Nathaniel Wood lands a left hook in his UFC fight (Zuffa LLC)

The surging British Nathaniel Wood has been on an impressive two-fight run as of late. Since moving to featherweight from 135 pounds, Wood has dispatched Charles Rosa and Charles Jourdain with performances that truly make it seem he is finally coming into his own. While the two names on his divisional resume are both fellow prospects, he has next caught the attention of a UFC crafty veteran in Andre Fili.

Fili, who has seen 19 UFC fights in his career, more than double that of Wood, has fought some of the sport’s best. This includes Calvin Kattar, Yair Rodriguez, and Max Holloway, amongst others, and although his success in the octagon has been mixed, he stands a tough test for anyone. He is coming off of a hard-fought battle and win over Bill Algeo in September.

Betting Odds

Nathaniel Wood will ride his two-fight win streak in as the favorite.

  • Andre Fili: +160 (BetUS)
  • Nathaniel Wood: -190 (BetUS)

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Fight Breakdown

Andre Fili is a long and rangy featherweight at 5’10 and with a reach of 74 inches. This is four inches taller than Wood and an extra five of reach. He will need to utilize these to bridge the gap in technical boxing. That is not to say that Fili is not a supreme striker in his own right, but boxing specifically is a specialty of the Brit. Fili does a good job of constantly switching stance and changing angles in order to find his way in. He has a nice left cross from southpaw, step through to lead left hook, that he will whip wide but sharp in order to wade his way through distance. Largely you will see him depend heavily on his boxing in the opening round, to give his opponents a limited read, and then chain in his body and head kicks afterward.

Andre Fili is predominantly a striker, but sets up his takedowns with strikes tremendously, boxing his way into a high double leg or low waist lock that he can suck in and turn the corner on. While his jiu-jitsu is fairly basic in terms of variety, it’s done extremely sound, he likes to threaten the arm triangle to get to the back as his opponent turns away from the submission, and as any other team alpha male alumni, a guillotine is not far away when his opponent is hurt.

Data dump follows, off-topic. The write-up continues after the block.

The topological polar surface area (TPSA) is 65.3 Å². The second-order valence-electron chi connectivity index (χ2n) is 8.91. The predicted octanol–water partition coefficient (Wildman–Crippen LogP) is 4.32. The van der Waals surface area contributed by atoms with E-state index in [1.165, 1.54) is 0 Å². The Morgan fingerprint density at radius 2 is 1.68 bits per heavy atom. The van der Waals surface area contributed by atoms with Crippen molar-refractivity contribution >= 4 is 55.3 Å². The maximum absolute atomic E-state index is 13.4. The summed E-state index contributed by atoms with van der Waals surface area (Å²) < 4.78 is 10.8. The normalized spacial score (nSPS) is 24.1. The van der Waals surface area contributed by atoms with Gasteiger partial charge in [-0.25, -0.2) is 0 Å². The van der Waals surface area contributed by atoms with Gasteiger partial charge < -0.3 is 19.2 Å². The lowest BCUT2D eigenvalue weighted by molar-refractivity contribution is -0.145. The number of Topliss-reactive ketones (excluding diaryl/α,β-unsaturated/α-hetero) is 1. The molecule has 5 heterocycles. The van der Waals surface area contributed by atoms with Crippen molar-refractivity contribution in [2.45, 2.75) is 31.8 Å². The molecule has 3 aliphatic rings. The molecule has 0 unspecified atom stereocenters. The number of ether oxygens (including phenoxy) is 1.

Nathanial Wood has really come into his own as an all-around martial artist. His long boxing is some of the best and it’s largely due to his incredible timing. He will stand very low in a wide stance tagging his opponent with a. long front kick and low kicks until he can slip on the inside and start landing punches. He has a nice long right hand to the head and body. What many people miss is how defensively superior he is to a lot of fighters. He isn’t afraid to stand in the pocket, hiding behind a peek-a-boo guard and then timing his opportunities to counter or intercept shots when his opponent finds him stationary. He is very good at in-the-pocket combinations, landing low calf kicks with little room and timing his outside leg trips the split second he is clinched up.

It’s generally his ability to transition seamlessly to outside striking into his clinch striking and trips that make him unpredictable and hard to read as the range keeps changing. One thing to look out for is a good shell, roll under to counter left hook. However, against Fili, what is most important is to invest in the legs early, ending is combinations with low kicks will work to freeze up some of the movement of Fili later on. In general, Wood should have a technical advantage in the striking but the range can play a part in stuffing that advantage, the more Wood can immobilize Fili and take away his ability to retreat, the better he can look like his usual self.

When Nathanial Wood does complete one of his trip and sweeps, look for him to attack the body lock immediately. He does not necessarily use it to pass often, but in almost every top position he looks to secure the waist. The biggest rule about the body lock is to avoid space, and on the opposite end it forces his opponents to try and create it, which is where Wood will allow them to turn away and expose the back. A lot of the time, they are able to then get up, but regardless it usually ends up two ways, either Wood advances or gets to reset on the feet where he is even more comfortable, rarely does it result in Wood ending up in a vulnerable position himself.


I do think this is a very tough, gritty fight. I see Wood having a harder time starting, with the experience, and patience that comes with the experience and range of Fili. I think that while managing distance is a strength of Wood, we should remember he is still only two fights into a weight jump, and Fili is a sizeable featherweight.

However, I do think that eventually Wood does get those reads and as the fight slows down in the latter half, he will be able to mix things up on the inside and grapple enough to make Fili leave openings.

I do not think that Fili will necessarily leave many opportunities for Wood to finish, but in arguably a close fight, I think Wood leaves with the win in volume output and strategic positional control.

Pick: Nathaniel Wood to win by decision (+120)

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